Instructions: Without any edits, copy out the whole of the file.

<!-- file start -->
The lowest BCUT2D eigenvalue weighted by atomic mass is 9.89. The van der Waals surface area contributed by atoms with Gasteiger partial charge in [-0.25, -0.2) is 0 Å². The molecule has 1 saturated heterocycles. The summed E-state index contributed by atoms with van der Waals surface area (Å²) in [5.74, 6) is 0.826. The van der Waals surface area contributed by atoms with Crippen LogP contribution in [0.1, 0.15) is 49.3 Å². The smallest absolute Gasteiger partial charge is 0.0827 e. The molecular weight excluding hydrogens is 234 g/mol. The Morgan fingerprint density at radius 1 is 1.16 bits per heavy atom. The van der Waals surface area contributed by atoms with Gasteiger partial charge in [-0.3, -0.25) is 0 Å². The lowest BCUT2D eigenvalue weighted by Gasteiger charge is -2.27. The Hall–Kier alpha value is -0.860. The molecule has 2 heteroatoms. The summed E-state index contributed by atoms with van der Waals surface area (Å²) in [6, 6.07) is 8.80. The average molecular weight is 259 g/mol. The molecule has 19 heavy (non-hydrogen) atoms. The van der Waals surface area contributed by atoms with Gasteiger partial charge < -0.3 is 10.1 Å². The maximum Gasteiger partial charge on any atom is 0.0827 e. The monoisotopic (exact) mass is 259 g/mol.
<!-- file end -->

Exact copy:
The lowest BCUT2D eigenvalue weighted by atomic mass is 9.89. The van der Waals surface area contributed by atoms with Gasteiger partial charge in [-0.25, -0.2) is 0 Å². The molecule has 1 saturated heterocycles. The summed E-state index contributed by atoms with van der Waals surface area (Å²) in [5.74, 6) is 0.826. The van der Waals surface area contributed by atoms with Crippen LogP contribution in [0.1, 0.15) is 49.3 Å². The smallest absolute Gasteiger partial charge is 0.0827 e. The molecular weight excluding hydrogens is 234 g/mol. The Morgan fingerprint density at radius 1 is 1.16 bits per heavy atom. The van der Waals surface area contributed by atoms with Gasteiger partial charge in [-0.3, -0.25) is 0 Å². The lowest BCUT2D eigenvalue weighted by Gasteiger charge is -2.27. The Hall–Kier alpha value is -0.860. The molecule has 2 heteroatoms. The summed E-state index contributed by atoms with van der Waals surface area (Å²) in [6, 6.07) is 8.80. The average molecular weight is 259 g/mol. The molecule has 19 heavy (non-hydrogen) atoms. The van der Waals surface area contributed by atoms with Gasteiger partial charge < -0.3 is 10.1 Å². The maximum Gasteiger partial charge on any atom is 0.0827 e. The monoisotopic (exact) mass is 259 g/mol.